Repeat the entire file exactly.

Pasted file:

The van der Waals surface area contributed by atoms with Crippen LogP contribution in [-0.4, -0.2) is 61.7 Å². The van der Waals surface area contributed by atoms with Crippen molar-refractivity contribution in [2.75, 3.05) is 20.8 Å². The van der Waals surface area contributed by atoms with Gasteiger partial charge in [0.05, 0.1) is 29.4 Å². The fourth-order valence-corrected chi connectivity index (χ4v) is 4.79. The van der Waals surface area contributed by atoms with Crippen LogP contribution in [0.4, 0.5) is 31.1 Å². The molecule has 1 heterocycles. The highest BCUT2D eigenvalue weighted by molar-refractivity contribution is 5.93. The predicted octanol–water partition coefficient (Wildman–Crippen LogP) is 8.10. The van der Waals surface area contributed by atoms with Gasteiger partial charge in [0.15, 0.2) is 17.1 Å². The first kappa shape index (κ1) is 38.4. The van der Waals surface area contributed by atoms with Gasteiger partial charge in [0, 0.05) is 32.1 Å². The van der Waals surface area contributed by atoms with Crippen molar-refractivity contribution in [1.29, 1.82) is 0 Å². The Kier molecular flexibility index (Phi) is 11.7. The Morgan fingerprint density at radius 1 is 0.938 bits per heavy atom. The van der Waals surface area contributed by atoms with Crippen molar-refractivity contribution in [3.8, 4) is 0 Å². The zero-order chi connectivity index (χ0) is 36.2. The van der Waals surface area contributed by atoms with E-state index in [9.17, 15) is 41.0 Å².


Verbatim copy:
The van der Waals surface area contributed by atoms with Crippen LogP contribution in [-0.4, -0.2) is 61.7 Å². The van der Waals surface area contributed by atoms with Crippen molar-refractivity contribution in [2.75, 3.05) is 20.8 Å². The van der Waals surface area contributed by atoms with Gasteiger partial charge in [0.05, 0.1) is 29.4 Å². The fourth-order valence-corrected chi connectivity index (χ4v) is 4.79. The van der Waals surface area contributed by atoms with Crippen LogP contribution in [0.4, 0.5) is 31.1 Å². The molecule has 1 heterocycles. The highest BCUT2D eigenvalue weighted by molar-refractivity contribution is 5.93. The predicted octanol–water partition coefficient (Wildman–Crippen LogP) is 8.10. The van der Waals surface area contributed by atoms with Gasteiger partial charge in [0.15, 0.2) is 17.1 Å². The first kappa shape index (κ1) is 38.4. The van der Waals surface area contributed by atoms with Gasteiger partial charge in [0, 0.05) is 32.1 Å². The van der Waals surface area contributed by atoms with Crippen molar-refractivity contribution in [1.29, 1.82) is 0 Å². The Kier molecular flexibility index (Phi) is 11.7. The Morgan fingerprint density at radius 1 is 0.938 bits per heavy atom. The van der Waals surface area contributed by atoms with Crippen molar-refractivity contribution in [3.8, 4) is 0 Å². The zero-order chi connectivity index (χ0) is 36.2. The van der Waals surface area contributed by atoms with E-state index in [9.17, 15) is 41.0 Å².